Number of SMEs being created ‘is not enough’ but red tape and barriers to entry are progress snags

Getting loans for small businesses is tough. Picture: Karen Sandison/Independent Newspapers

Getting loans for small businesses is tough. Picture: Karen Sandison/Independent Newspapers

Published May 22, 2024


Despite numerous interventions not enough small and medium-sized enterprises (SMEs) were being created, deputy director-general: Sector Policy and Research at the Department of Small Business Development (DSBD) Mosa Makhele said at the Absa SACCI National SMME Summit yesterday.

She was standing in for Thulisile Manzini, the director-general of the DSBD.

The situation currently was that 2.7 million small and medium-sized enterprises (SMEs) could only create 8 million jobs, per SME that was 3.1 jobs, she said.

“Obviously, there is something that we (South Africa) have done significantly wrong. Unemployment is at its highest, despite several interventions that we have put in place. The interventions we have put in place have not yielded the results we want to see.”

It needed both the private and public sector to develop SMEs, she added.

The DSBD was currently looking at the issue of value chain assessments.

“What we are looking for going into the seventh administration is value chain assessments that are developed by both the government and the private sector, where we can sit across the table and see that once we have provided all the financial and non-financial support to these SMEs and develop them, who is going to buy from them in the market.

“Who is going to give them space or your retail stores? Are you going to trust them to deliver on time consistently with the quality that you want in other sectors as well?” she asked.

One needed to produce SMEs that were needed by business value chains and that the owners of the value chains created space for them to enter and allowed them to participate in.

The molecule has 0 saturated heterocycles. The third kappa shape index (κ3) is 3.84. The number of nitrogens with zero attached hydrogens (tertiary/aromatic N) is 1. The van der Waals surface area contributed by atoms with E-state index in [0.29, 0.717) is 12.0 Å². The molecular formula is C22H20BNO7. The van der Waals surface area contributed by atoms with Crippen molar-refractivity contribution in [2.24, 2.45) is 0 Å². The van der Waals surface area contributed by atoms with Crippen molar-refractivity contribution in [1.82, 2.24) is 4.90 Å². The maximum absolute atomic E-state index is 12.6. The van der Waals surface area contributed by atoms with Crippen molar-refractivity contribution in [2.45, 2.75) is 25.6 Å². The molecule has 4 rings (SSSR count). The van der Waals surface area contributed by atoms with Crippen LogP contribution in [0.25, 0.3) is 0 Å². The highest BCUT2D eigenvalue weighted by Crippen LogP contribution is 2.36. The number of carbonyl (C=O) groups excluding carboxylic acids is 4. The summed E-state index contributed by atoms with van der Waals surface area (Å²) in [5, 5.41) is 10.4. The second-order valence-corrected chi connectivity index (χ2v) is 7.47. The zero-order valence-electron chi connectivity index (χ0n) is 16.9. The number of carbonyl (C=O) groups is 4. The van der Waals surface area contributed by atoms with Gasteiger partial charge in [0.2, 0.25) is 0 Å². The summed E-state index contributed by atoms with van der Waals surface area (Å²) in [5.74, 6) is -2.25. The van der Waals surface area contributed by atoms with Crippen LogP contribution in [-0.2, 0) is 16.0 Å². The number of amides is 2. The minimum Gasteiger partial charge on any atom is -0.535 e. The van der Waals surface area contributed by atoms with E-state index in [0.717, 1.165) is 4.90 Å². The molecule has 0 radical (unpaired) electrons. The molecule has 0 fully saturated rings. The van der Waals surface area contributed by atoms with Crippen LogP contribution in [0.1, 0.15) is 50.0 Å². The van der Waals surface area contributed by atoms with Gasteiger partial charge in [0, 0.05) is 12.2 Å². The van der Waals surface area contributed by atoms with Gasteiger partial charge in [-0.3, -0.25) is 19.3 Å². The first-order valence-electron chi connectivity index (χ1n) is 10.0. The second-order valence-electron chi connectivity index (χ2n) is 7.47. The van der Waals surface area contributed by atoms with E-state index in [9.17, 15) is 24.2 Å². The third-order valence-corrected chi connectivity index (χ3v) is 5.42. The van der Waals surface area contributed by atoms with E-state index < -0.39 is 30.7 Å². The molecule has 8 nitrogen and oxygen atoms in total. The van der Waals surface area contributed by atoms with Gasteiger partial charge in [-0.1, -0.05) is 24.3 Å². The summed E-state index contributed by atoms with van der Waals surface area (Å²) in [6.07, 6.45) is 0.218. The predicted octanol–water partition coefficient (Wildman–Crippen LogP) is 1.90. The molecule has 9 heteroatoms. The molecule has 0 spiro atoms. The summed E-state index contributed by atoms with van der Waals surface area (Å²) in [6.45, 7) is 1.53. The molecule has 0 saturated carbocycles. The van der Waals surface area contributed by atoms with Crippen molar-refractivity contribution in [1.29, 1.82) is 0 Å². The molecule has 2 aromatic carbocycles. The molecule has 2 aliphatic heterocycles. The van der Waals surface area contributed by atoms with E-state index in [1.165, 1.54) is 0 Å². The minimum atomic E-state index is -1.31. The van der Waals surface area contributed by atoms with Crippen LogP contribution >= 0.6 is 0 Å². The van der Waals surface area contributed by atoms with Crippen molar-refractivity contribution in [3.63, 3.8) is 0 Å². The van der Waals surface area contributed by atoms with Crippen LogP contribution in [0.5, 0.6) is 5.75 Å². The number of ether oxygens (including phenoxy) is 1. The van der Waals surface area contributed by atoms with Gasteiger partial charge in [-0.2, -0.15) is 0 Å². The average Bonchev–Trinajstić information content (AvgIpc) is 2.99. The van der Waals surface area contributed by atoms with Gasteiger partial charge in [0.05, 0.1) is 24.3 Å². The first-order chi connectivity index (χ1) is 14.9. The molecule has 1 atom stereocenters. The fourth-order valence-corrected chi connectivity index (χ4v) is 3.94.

Makhele said the department was also looking at removing regulatory challenges to enable small businesses to thrive.

Looking at administrative burdens there were currently up to 152 pieces of legislation that a company had to engage with if they wanted to do business in South Africa.

“For SMEs we are sitting at 29 pieces of legislation that they have to comply with. That is not just a burden, but it is a barrier to entry for most SMEs where it is the legislation itself that prevents them from getting in,” she said.

Another barrier to entry of SME’s was access to funding.

Makhele said,“ It is far easier for me to ask for R100 000 loan to go and splash out and buy myself a new pair of shoes than to get a R100 000 loan fora business in this country. There's a reason for that. The bank needs to tell us why is that the case? Why can you give me money to spend, but you cannot give me money to invest in a business?"

The African Union had estimated that South African was sitting on a R500 billion gap on financing SMEs.

But, she said, most SMEs failed within the first three years not because of finance, but due to issues of management, education and investing in the right sector.

“You have to look at the growth of the economy and in order to do that we need to think differently. We want to focus on unblocking regulatory impediments but SME’s need to start to focus on innovation and the production space and taught others,” Makhele said.

Pareshan Rambridge, Absa Executive SME Business Relationship Banking, said, “In 2023 Absa allocated R4.2 billion in support of SMEs. We believe we can do more.”

Rambridge also emphasised the bank was akin to a “financial doctor” and welcomed SMEs to come in for a health check and to get free advice.

“We have data for each and each and every sector, for each and every individual in whatever form or shape to help you. Just knock at our door. And we'll navigate with you will listen to you, and be able to mentor you free of charge and plan the journey with you,” he said.